Just Announced: Philippians Sermon Series

Summary: God has established Jesus as King over all the earth.

First Presbyterian Church

Wichita Falls, Texas

April 27, 2011


Jesus Christ -- The Center of Our Faith: Part 4

Isaac Butterworth

Micah 5:1-5 (NIV)

1 Marshal your troops, O city of troops, for a siege is laid against us. They will strike Israel’s ruler on the cheek with a rod.

2 “But you, Bethlehem Ephrathah, though you are small among the clans of Judah, out of you will come for me one who will be ruler over Israel, whose origins are from of old, from ancient times.”

3 Therefore Israel will be abandoned until the time when she who is in labor gives birth and the rest of his brothers return to join the Israelites.

4 He will stand and shepherd his flock in the strength of the LORD, in the majesty of the name of the LORD his God. And they will live securely, for then his greatness will reach to the ends of the earth. 5 And he will be their peace.

‘A siege is laid against us.’ So wrote Micah to the people of ancient Jerusalem. ‘Marshal your troops,’ he urged. Get ready for battle. Not that it would do any good, of course. It was a lost cause even before it started. ‘They will strike Israel’s ruler on the cheek with a rod,’ said Micah. In other words, they would not only defeat Israel’s king; they would humiliate him.

And that’s the way it turned out. After besieging Jerusalem for two long years, the Babylonian army broke through the wall of the city. The king tried to escape, but the Babylonians overtook him and brought him before their own king. The Scriptures then tell us: ‘They killed the sons of [Israel’s king] before his eyes. Then they put out his eyes, bound him with bronze shackles and took him to Babylon’ (2 Kings 25:7). Truly, as Micah said, they struck ‘Israel’s ruler...with a rod’ and then some!

It was the end of the war, and God’s people had lost. And if that weren’t bad enough, it seemed to them as if God himself had abandoned them. Long years before, God had promised King David that he would ‘establish the throne of his kingdom forever’ (2 Sam. 7:13). God had said, ‘David will never fail to have a man to sit on the throne of the house of Israel’ (Jer. 33:17).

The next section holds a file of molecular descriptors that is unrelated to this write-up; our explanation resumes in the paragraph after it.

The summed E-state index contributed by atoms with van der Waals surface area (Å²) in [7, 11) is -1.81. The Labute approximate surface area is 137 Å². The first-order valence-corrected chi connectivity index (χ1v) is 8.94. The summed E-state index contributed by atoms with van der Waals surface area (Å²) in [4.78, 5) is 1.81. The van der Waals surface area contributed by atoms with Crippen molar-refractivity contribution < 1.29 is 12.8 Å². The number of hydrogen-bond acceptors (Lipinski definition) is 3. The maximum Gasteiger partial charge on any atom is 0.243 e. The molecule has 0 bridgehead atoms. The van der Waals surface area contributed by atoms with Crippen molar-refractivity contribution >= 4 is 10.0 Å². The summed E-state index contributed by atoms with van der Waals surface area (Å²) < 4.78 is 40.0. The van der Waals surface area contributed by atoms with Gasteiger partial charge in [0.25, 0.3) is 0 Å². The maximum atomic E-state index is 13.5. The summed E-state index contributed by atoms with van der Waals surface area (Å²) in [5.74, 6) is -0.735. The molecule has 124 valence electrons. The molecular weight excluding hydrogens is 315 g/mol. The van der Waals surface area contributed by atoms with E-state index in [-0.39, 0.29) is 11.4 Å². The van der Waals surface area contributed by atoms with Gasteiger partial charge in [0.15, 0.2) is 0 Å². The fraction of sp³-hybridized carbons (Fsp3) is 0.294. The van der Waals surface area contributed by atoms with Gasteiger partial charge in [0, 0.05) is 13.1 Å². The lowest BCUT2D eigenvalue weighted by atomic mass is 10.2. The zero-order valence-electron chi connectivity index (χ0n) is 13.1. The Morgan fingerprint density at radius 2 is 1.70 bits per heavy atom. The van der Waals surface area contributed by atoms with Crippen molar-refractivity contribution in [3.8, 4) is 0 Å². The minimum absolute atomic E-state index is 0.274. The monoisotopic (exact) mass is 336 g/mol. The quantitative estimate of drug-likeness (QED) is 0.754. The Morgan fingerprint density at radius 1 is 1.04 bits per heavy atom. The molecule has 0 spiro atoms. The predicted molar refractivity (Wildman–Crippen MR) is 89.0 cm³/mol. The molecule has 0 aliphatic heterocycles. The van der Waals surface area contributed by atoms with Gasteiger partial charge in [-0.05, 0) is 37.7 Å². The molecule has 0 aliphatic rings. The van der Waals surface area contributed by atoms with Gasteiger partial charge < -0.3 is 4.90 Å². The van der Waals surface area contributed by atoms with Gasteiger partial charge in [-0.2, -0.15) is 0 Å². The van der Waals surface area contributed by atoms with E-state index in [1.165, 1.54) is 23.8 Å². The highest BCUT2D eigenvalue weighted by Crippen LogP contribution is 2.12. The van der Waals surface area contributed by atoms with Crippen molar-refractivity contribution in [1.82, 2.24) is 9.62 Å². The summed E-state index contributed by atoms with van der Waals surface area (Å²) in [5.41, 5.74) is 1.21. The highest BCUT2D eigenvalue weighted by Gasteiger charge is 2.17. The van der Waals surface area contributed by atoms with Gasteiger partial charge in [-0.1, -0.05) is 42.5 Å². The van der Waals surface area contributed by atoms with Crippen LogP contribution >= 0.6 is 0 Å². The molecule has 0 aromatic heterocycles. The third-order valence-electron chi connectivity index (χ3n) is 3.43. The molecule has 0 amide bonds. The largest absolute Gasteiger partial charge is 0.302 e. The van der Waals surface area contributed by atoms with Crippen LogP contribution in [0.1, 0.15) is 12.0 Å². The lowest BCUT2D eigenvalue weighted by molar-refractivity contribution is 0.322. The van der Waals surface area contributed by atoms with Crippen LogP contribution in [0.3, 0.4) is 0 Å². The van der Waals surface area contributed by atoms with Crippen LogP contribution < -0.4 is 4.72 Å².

But now their king was in shackles, a prisoner of war. And the palace and with it the temple and, for that matter, the whole city was reduced to rubble. Not only was there no king on the throne; there was not even a throne. So, in Psalm 83 we read, ‘You have rejected, you have spurned, you have been very angry with your anointed one. You have renounced the covenant with your servant [David] and have defiled his crown in the dust’ (vv. 38f.).

But now, in our text for today, Micah tells us that the line of David is not ended. God will keep his promise yet. ‘Out of [Bethlehem],’ God says, will come for me one who will be ruler over Israel...[and] his greatness will reach to the ends of the earth’ (Micah 5:2, 4).

Over the last several weeks, we have been talking about Jesus Christ and acknowledging him as the center of our faith. We have affirmed that he is the Prophet who speaks God’s Word to us and that he is the Priest who shows us God’s mercy. Now, today, we look upon Jesus as the King who rules God’s kingdom.

We’re using Micah, chapter 5, to frame our thoughts in this direction, and I thought it might be helpful to ask a series of questions -- three questions to be exact -- and to see if we find their answers in these words of Micah. So, let’s proceed along those lines and ask the first question, which is this: Micah speaks of a king. Who is this king? Can we identify him?

If we search our text for the answer, we will notice two things about this king. First, he will come ‘out of’ Bethlehem (v. 2). Second, his ‘origins are from of old, from ancient times’ (v. 2). If we ask who this could possibly be, if ask, ‘Who is this whose birthplace is Bethlehem, yet whose origins preceded his birth?’ then our answer is clear. It is none other than Jesus of Nazareth, the Christ -- the Messiah, the ‘Anointed One’ -- of God.

We know his birthplace to be Bethlehem, for the Gospels tell us so. Herod asked the scholars of his day, ‘where the Christ was to be born,’ and they told him: ‘In Bethlehem in Judea...this is what the prophet has written’ (Matt. 2:4f.). And was that not the message of the angel to the shepherds on that first Christmas night? ‘Today in the town of David,’ he said, ‘a Savior has been born to you; he is Christ the Lord’ (Luke 2:11). ‘In the town of David:’ this is none other than Bethlehem!

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